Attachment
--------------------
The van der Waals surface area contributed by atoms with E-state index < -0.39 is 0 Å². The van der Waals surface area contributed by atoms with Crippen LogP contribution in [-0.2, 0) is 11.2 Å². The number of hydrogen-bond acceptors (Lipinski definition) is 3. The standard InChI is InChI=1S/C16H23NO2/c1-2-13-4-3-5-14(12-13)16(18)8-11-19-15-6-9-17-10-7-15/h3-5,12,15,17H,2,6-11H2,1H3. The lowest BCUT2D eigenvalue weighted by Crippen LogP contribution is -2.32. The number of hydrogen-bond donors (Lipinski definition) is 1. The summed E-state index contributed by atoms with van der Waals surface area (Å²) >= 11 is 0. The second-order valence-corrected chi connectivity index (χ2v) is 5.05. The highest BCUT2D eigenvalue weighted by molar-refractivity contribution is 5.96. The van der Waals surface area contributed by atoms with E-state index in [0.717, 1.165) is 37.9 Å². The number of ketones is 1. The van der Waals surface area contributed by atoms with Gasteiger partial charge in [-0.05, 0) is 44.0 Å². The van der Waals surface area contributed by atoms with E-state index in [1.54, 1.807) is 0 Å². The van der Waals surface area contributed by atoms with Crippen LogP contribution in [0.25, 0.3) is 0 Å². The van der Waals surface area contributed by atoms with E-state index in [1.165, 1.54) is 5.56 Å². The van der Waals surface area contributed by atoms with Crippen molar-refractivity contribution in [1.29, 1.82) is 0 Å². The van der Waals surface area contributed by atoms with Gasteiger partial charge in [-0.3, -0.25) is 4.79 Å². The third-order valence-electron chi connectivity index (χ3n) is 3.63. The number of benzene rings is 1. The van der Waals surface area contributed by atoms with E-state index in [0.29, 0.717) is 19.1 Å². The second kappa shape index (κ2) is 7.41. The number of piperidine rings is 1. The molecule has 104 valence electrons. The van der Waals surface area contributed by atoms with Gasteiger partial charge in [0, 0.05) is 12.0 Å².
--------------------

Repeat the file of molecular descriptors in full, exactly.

The van der Waals surface area contributed by atoms with E-state index < -0.39 is 0 Å². The van der Waals surface area contributed by atoms with Crippen LogP contribution in [-0.2, 0) is 11.2 Å². The number of hydrogen-bond acceptors (Lipinski definition) is 3. The standard InChI is InChI=1S/C16H23NO2/c1-2-13-4-3-5-14(12-13)16(18)8-11-19-15-6-9-17-10-7-15/h3-5,12,15,17H,2,6-11H2,1H3. The lowest BCUT2D eigenvalue weighted by Crippen LogP contribution is -2.32. The number of hydrogen-bond donors (Lipinski definition) is 1. The summed E-state index contributed by atoms with van der Waals surface area (Å²) >= 11 is 0. The second-order valence-corrected chi connectivity index (χ2v) is 5.05. The highest BCUT2D eigenvalue weighted by molar-refractivity contribution is 5.96. The van der Waals surface area contributed by atoms with E-state index in [0.717, 1.165) is 37.9 Å². The number of ketones is 1. The van der Waals surface area contributed by atoms with Gasteiger partial charge in [-0.05, 0) is 44.0 Å². The van der Waals surface area contributed by atoms with E-state index in [1.54, 1.807) is 0 Å². The van der Waals surface area contributed by atoms with Crippen LogP contribution in [0.25, 0.3) is 0 Å². The van der Waals surface area contributed by atoms with E-state index in [1.165, 1.54) is 5.56 Å². The van der Waals surface area contributed by atoms with Crippen molar-refractivity contribution in [1.29, 1.82) is 0 Å². The van der Waals surface area contributed by atoms with Gasteiger partial charge in [-0.3, -0.25) is 4.79 Å². The third-order valence-electron chi connectivity index (χ3n) is 3.63. The number of benzene rings is 1. The van der Waals surface area contributed by atoms with E-state index in [0.29, 0.717) is 19.1 Å². The second kappa shape index (κ2) is 7.41. The number of piperidine rings is 1. The molecule has 104 valence electrons. The van der Waals surface area contributed by atoms with Gasteiger partial charge in [0, 0.05) is 12.0 Å².